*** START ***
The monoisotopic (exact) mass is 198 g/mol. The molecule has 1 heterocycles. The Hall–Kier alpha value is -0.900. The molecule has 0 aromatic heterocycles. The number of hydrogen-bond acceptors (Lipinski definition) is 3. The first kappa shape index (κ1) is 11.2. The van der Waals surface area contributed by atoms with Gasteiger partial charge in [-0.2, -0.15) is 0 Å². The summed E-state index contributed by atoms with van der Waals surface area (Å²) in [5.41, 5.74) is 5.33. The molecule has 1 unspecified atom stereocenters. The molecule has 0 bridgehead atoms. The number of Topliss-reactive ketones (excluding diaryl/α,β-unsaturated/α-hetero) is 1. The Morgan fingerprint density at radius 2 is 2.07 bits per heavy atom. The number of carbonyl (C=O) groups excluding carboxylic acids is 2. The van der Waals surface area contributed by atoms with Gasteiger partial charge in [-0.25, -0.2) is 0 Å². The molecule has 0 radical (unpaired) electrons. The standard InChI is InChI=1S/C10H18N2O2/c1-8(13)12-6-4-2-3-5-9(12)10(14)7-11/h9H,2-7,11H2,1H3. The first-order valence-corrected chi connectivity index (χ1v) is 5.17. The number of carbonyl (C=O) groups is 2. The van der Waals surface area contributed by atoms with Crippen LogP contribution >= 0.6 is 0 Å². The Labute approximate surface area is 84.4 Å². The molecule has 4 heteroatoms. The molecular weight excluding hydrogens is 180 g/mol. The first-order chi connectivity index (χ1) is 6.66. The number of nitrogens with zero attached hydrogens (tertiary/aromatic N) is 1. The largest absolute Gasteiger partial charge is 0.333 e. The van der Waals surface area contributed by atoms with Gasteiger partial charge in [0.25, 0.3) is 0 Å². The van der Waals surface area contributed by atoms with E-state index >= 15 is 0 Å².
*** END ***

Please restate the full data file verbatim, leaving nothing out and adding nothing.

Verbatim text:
The monoisotopic (exact) mass is 198 g/mol. The molecule has 1 heterocycles. The Hall–Kier alpha value is -0.900. The molecule has 0 aromatic heterocycles. The number of hydrogen-bond acceptors (Lipinski definition) is 3. The first kappa shape index (κ1) is 11.2. The van der Waals surface area contributed by atoms with Gasteiger partial charge in [-0.2, -0.15) is 0 Å². The summed E-state index contributed by atoms with van der Waals surface area (Å²) in [5.41, 5.74) is 5.33. The molecule has 1 unspecified atom stereocenters. The molecule has 0 bridgehead atoms. The number of Topliss-reactive ketones (excluding diaryl/α,β-unsaturated/α-hetero) is 1. The Morgan fingerprint density at radius 2 is 2.07 bits per heavy atom. The number of carbonyl (C=O) groups excluding carboxylic acids is 2. The van der Waals surface area contributed by atoms with Gasteiger partial charge in [-0.25, -0.2) is 0 Å². The molecule has 0 radical (unpaired) electrons. The standard InChI is InChI=1S/C10H18N2O2/c1-8(13)12-6-4-2-3-5-9(12)10(14)7-11/h9H,2-7,11H2,1H3. The first-order valence-corrected chi connectivity index (χ1v) is 5.17. The number of carbonyl (C=O) groups is 2. The van der Waals surface area contributed by atoms with Crippen LogP contribution >= 0.6 is 0 Å². The Labute approximate surface area is 84.4 Å². The molecule has 4 heteroatoms. The molecular weight excluding hydrogens is 180 g/mol. The first-order chi connectivity index (χ1) is 6.66. The number of nitrogens with zero attached hydrogens (tertiary/aromatic N) is 1. The largest absolute Gasteiger partial charge is 0.333 e. The van der Waals surface area contributed by atoms with Gasteiger partial charge in [0.25, 0.3) is 0 Å². The van der Waals surface area contributed by atoms with E-state index >= 15 is 0 Å².